JTC Bill to make a distinction between registration, licensing
GREEN… simply being registered will no longer provide a basis for teaching once the JTC Bill comes into force

ADJUSTMENTS are being proposed to the Jamaica Teaching Council Bill to make a distinction between teacher registration and licensing, and to make clear that the proposed one-year allowance to enable teachers to obtain their licences applies to those who are already in the system.

The proposed changes to clauses 80, 81 and 82, when ironed out by the committee's legal team, will clarify registration and licensing requirements for new entrants.

The discussion around the processes and the need for clarity arose at Thursday's meeting of the joint select committee, which is now deciding on the adoption of recommendations, observations and concerns put forward by the various stakeholder groups over months.

Assistant Attorney General Jeffrey Foreman noted that the process of registration is separate from licensing, and that the Bill would have to be tweaked, given that clause 24 prohibits the practice of teaching or working as an instructor unless a person is licensed.

"The intention is to ensure that teachers who are already in the system continue to be able to teach, [clause] 82 perhaps should be tweaked to say registered and licensed, or some other language that would indicate that they can continue to operate until a specific period of time," he said.

Government member of the committee and Member of Parliament for St Elizabeth South West Floyd Green pointed out that simply being registered will no longer provide a basis for teaching once the JTC Bill comes into force.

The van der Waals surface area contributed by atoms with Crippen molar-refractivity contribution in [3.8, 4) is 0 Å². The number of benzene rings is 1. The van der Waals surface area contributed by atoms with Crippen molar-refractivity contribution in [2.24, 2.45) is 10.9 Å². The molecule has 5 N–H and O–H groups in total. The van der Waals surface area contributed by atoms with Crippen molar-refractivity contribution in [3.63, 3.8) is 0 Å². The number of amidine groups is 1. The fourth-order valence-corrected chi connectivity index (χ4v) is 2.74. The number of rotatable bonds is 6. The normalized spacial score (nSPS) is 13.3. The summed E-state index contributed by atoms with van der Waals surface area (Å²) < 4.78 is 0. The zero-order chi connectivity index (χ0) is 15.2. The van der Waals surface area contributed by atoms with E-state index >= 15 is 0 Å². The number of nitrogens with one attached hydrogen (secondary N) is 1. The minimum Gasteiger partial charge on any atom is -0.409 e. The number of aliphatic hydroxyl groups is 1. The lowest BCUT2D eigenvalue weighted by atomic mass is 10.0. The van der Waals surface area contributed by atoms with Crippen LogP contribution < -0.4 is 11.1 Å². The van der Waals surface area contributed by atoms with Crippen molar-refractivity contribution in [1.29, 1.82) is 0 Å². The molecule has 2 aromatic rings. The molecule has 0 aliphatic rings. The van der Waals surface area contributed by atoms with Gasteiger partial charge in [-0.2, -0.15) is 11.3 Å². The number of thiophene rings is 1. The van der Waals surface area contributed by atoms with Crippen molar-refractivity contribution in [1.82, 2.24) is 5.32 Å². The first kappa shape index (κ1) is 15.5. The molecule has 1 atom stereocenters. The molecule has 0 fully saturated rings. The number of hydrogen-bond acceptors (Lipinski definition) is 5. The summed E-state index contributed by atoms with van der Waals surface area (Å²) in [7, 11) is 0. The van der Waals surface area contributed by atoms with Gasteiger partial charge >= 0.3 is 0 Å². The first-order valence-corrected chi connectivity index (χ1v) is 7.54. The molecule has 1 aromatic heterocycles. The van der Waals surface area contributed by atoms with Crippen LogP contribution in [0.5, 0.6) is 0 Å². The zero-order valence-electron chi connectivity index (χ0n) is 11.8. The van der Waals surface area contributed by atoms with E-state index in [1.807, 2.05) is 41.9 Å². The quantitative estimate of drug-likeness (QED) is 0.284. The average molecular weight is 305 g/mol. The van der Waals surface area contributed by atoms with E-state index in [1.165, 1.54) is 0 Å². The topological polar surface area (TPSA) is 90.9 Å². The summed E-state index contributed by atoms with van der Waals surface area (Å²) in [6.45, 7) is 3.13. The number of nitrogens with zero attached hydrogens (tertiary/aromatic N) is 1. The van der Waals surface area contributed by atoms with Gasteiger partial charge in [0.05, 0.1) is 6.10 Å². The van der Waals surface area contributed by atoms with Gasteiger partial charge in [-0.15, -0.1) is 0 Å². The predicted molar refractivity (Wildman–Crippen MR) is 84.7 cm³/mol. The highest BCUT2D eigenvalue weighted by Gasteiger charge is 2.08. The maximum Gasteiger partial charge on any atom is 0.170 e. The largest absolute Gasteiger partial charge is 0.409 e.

"The question is, yes, they are all now registered to teach, but can they turn up to teach if they're not licensed or authorised to teach? It has to be clearly indicated that for that year in which they will have to make their arrangements, that they are already authorised to teach or something of the sort," said Green.

He noted that the current proposed law does not indicate that registration does not give teachers already in the system the automatic authority to teach, and that it needs to be clear how these persons will be allowed to operate.

The clauses under discussion address the continuation of tenure for teachers who are now registered under the Education Act as a trained teacher or an authorised teacher; and the registration of persons not currently registered by the appointed day of the law. The suggestion is for the provisions to be amended to address the licensing of teachers who are already in the system, and the registration and licensing of teachers who are incoming at the time when the law takes effect.

— Alphea Sumner

Alphea Sumner

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